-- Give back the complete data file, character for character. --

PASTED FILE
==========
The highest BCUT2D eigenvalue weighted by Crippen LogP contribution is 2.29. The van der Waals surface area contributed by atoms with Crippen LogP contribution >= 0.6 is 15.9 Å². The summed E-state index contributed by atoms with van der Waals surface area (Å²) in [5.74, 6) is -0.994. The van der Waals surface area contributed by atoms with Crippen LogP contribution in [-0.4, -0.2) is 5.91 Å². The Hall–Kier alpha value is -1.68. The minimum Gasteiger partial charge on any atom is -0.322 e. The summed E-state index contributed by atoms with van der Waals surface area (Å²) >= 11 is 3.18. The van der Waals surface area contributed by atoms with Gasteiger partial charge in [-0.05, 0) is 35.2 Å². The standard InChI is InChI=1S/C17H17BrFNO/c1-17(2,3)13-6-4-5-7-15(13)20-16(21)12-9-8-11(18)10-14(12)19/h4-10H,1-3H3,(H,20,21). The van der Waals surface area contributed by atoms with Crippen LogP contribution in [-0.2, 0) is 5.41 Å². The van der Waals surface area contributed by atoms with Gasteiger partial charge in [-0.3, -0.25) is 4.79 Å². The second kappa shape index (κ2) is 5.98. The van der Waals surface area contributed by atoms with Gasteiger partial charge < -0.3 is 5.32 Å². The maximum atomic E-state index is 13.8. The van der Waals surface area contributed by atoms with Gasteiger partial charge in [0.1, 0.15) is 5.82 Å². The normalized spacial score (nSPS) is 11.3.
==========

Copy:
The highest BCUT2D eigenvalue weighted by Crippen LogP contribution is 2.29. The van der Waals surface area contributed by atoms with Crippen LogP contribution >= 0.6 is 15.9 Å². The summed E-state index contributed by atoms with van der Waals surface area (Å²) in [5.74, 6) is -0.994. The van der Waals surface area contributed by atoms with Crippen LogP contribution in [-0.4, -0.2) is 5.91 Å². The Hall–Kier alpha value is -1.68. The minimum Gasteiger partial charge on any atom is -0.322 e. The summed E-state index contributed by atoms with van der Waals surface area (Å²) >= 11 is 3.18. The van der Waals surface area contributed by atoms with Gasteiger partial charge in [-0.05, 0) is 35.2 Å². The standard InChI is InChI=1S/C17H17BrFNO/c1-17(2,3)13-6-4-5-7-15(13)20-16(21)12-9-8-11(18)10-14(12)19/h4-10H,1-3H3,(H,20,21). The van der Waals surface area contributed by atoms with Crippen LogP contribution in [-0.2, 0) is 5.41 Å². The van der Waals surface area contributed by atoms with Gasteiger partial charge in [-0.3, -0.25) is 4.79 Å². The second kappa shape index (κ2) is 5.98. The van der Waals surface area contributed by atoms with Gasteiger partial charge < -0.3 is 5.32 Å². The maximum atomic E-state index is 13.8. The van der Waals surface area contributed by atoms with Gasteiger partial charge in [0.1, 0.15) is 5.82 Å². The normalized spacial score (nSPS) is 11.3.